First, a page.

Leaving Your Job? Take Good Care Of Even The Smallest Retirement Accounts

If you cash out your 401(k) too early, your account won’t have the chance to grow. (Photo: Alfred Schrock/Unsplash)

Most small 401(k) retirement accounts don’t get the respect they deserve.

The majority of employees, especially the younger ones, cash out their small 401(k) accounts when they leave their employer for a new job elsewhere. Eight out of ten small accounts (defined as those with balances under $1,000) are cashed out. Over 60% of balances between $1,000 and $4,999 are cashed out.

Unfortunately, that’s one of the worst things you can do. Not only are you likely to pay income taxes on your withdrawal, but you could also be slapped with an additional 10% early withdrawal penalty. Plus, your savings won’t have the chance to compound and grow over the decades from now until your retirement.

“Simply taking one early cash-out can have damaging consequences,” say researchers at Alight, a cloud-based employee benefits company. “Small cash-outs now can translate to large losses in future income.”

Let’s say you’re age 25 when you quit your job. That small $4,999 401(k) balance could grow to over $35,000 by the time you retire at age 65, assuming modest earnings of 5% compounded annually.¹ Higher expected rates of return would result in even greater losses of future income.

Just imagine what you could accumulate over time with an even bigger starting balance, and how cashing it out too early could impact your retirement lifestyle.

As it turns out, there are much better options available than cashing out.

Many employees who leave their jobs opt to roll their 401(k) balance to either their own IRA, or to their new employer’s workplace plan. That avoids any income taxes or penalties, and allows your balance to keep growing on a tax-deferred basis, in the case of a traditional pre-tax 401(k). The overwhelming majority of rollovers are to individual IRAs, says a new study by Alight, with workers electing 10-to-1 to move money to their own IRA plan.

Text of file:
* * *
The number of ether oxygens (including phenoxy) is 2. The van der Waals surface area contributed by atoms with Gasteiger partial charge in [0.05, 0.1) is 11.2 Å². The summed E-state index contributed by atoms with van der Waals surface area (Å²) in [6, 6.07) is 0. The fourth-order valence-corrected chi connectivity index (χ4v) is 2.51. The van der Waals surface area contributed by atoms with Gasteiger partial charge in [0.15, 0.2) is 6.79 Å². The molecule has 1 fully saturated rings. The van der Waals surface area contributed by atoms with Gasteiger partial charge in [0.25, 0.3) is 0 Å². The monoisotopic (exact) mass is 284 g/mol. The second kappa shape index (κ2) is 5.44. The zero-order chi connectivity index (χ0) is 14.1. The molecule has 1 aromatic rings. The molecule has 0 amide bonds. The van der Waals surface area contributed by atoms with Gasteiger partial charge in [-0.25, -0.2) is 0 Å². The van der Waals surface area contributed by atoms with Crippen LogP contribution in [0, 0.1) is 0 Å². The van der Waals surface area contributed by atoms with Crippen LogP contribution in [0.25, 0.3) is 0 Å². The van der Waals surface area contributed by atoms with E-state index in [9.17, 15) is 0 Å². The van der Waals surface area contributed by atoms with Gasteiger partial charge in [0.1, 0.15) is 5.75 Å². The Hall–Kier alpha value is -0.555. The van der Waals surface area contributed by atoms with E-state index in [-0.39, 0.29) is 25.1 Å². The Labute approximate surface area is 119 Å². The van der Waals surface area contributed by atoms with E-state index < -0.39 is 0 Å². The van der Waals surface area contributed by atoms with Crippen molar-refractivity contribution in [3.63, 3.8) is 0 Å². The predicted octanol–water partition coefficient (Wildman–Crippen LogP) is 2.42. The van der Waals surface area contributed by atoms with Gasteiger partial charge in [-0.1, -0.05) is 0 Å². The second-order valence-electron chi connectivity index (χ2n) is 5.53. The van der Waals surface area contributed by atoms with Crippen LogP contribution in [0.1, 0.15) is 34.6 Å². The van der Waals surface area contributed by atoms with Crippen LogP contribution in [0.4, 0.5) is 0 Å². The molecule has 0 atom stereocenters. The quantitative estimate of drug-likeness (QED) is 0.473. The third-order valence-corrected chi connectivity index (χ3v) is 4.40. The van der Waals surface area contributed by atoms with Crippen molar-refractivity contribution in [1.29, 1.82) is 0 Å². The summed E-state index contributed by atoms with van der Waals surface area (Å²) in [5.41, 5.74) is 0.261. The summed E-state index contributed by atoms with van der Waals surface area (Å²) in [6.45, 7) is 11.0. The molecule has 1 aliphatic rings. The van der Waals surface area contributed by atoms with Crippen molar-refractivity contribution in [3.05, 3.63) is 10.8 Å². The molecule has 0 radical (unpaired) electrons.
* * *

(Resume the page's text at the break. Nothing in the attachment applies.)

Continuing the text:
The Takeaway: We work with several young professionals who are building wealth through workplace savings and individual accounts. It’s not unusual for them to switch jobs, and one of the most common questions they ask us is how to handle their terminated 401(k) plans.

If you leave your employer, there are several ways to handle your terminated 401(k). You may be able to leave it behind in your former employer’s plan, but be aware that many will force you to cash out or move plans with smaller balances. Plus, we normally do not recommend leaving an “orphan” plan behind at a former employer. Small plans, in particular, may be subject to disproportionately high administrative fees and former employees run the risk of “losing” their accounts over time. “Former employers may terminate plans, change providers, go out of business, be acquired, or change the company’s name,” warns the Brookings Institution.

Rolling the plan to an IRA under your control or a new employer’s plan are typically the best options for most people, as they avoid immediate taxation, leave you in control, and ensure your funds keep growing for the future. Cashing out and paying taxes and penalties is usually the worst alternative.

Rollover procedures and plan options can be complex, so be sure to ask your financial advisor to weigh in on the best decision for you, and help you complete your rollover without triggering any IRS tax penalties.

¹For illustrative purposes only. All investing involves risk, including the possible loss of principal. Future investment performance cannot be guaranteed. Investments offering higher potential returns include larger risks of loss.




About Mari Adam

Mari Adam, Certified Financial Planner™ has been helping individuals and families chart their financial futures for over twenty-five years. Have a question about your financial situation? Ask Mari!

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